How to Measure Progress and Achieve Goals
Measuring progress is second nature to most people. But it's not second nature to measure progress well, which can lead to some real misjudgments. Put more thought into your progress checks, to make them a consistent source of good.
Measurement! I just love measurement. That’s because it tells you how you’re doing and how much progress you’ve made. Progress checks can motivate you, help you catch yourself when you’re slacking, and tell you when to change course.
Without giving thought to how you define progress, however, you can measure the wrong thing, or measure the wrong way. You might end up demoralized for no reason, or falling behind unknowingly on a project, or missing opportunities. So if you’re going to measure progress, do it right! Turn off auto-pilot “gut checks” and measure progress thoughtfully.
Measure process goals
If you’re Type A like me, you probably overwork yourself, under the assumption that more work gives more progress. But does it? Have you ever measured? Just being busy and stressed doesn’t mean we’re getting anything done. We need to track how far we are from our goal, and whether we’re closing that gap.
First determine the kind of goals you’re chasing. Episode 462, “Grow a Pair for Your Career,” outlines the difference between outcome goals and process goals. Outcome goals—like getting a promotion—are something you strive for, not something you just do. Process goals, on the other hand, are measurable actions that help you get closer to your outcome goal, like making ten more sales calls each day.
On a daily basis, measure progress through movement toward your process goals. It doesn’t matter how much you work, only whether that work takes you closer to finishing that day’s process goals. Then check that your process goals are doing what they should, by tracking overall movement toward an outcome goal.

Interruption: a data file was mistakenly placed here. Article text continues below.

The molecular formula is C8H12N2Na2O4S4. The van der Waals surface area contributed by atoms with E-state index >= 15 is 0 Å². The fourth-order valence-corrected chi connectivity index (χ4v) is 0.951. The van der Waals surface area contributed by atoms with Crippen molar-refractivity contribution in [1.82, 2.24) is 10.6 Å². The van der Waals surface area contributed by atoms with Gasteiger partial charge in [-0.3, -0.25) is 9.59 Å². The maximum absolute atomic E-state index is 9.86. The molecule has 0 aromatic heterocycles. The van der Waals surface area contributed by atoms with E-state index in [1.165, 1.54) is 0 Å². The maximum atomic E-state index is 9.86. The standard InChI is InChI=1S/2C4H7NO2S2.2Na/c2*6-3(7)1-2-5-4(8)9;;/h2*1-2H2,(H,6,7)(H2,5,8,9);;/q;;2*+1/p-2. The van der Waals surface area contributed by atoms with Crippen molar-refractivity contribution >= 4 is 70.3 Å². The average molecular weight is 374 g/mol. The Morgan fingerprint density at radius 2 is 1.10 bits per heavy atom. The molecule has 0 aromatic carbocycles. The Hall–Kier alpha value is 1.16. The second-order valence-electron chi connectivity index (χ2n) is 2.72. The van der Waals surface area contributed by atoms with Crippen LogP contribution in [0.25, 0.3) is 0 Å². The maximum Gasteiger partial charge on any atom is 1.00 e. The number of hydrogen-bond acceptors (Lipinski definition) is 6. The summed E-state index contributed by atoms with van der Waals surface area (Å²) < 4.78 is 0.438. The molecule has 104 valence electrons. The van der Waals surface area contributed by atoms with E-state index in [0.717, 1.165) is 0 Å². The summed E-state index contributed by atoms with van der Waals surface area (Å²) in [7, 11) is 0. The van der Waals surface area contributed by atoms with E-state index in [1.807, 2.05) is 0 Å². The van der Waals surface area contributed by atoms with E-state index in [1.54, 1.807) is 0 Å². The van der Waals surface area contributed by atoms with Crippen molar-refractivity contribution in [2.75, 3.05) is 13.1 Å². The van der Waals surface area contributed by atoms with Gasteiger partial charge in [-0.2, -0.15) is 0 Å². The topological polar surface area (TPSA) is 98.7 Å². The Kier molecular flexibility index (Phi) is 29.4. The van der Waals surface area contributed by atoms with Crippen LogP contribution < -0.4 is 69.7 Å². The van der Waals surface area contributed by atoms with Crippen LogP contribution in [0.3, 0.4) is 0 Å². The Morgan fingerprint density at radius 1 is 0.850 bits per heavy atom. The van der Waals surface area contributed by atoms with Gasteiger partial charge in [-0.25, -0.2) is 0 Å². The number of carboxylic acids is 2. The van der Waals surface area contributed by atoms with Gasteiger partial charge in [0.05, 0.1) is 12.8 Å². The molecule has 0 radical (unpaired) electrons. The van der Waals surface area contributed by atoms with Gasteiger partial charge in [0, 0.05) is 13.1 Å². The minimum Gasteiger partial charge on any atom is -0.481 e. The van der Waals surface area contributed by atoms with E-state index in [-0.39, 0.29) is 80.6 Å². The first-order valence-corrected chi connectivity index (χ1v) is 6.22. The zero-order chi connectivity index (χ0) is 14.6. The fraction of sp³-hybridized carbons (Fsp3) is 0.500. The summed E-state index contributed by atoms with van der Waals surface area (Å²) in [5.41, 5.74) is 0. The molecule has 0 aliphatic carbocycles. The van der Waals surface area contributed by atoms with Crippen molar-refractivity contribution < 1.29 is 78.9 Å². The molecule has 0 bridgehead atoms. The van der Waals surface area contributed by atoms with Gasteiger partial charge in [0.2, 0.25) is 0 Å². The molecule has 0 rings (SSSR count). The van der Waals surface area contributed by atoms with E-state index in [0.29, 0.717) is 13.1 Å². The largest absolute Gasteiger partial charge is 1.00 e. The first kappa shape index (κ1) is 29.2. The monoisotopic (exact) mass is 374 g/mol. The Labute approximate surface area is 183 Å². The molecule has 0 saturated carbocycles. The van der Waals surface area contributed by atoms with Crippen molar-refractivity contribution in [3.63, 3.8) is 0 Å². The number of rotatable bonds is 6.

For example, if you work in sales, your process goal might be to make fifty cold calls a day. If that’s your goal, sending two hundred emails should not count as progress. What’s more, if your outcome goal is to close sales, and you haven’t closed one in months, you may need to rethink if you have the right process goals. Maybe “number of calls” doesn’t lead to sales. Maybe you need to make progress on the quality of your calls, instead. So make your new process goal tweaking your sales pitch, and direct some work toward that.
Measure how far you’ve come
Another way to track progress is to look at how far you are from your starting point.
Sam is a twenty-something who’s just started up a fairly successful online delivery company. The vision of being the next Amazon.com seems impossible! Or at least, light years away. And it is. But knowing that it’s not Amazon yet isn’t a useful measure for evaluating progress. Furthermore, it’s so far away that it isn’t even clear which paths lead to that result.
Sam can instead concentrate on what’s been accomplished so far. They started sitting around a dining room table. Now they have office space, customers, a business model that works, money in the bank, and profit. By measuring progress based on how far they’ve come, not on how far they have left to go, Sam can realize they’ve made tons of progress, and can make sure it continues to unfold, as more and more milestones get added to the list.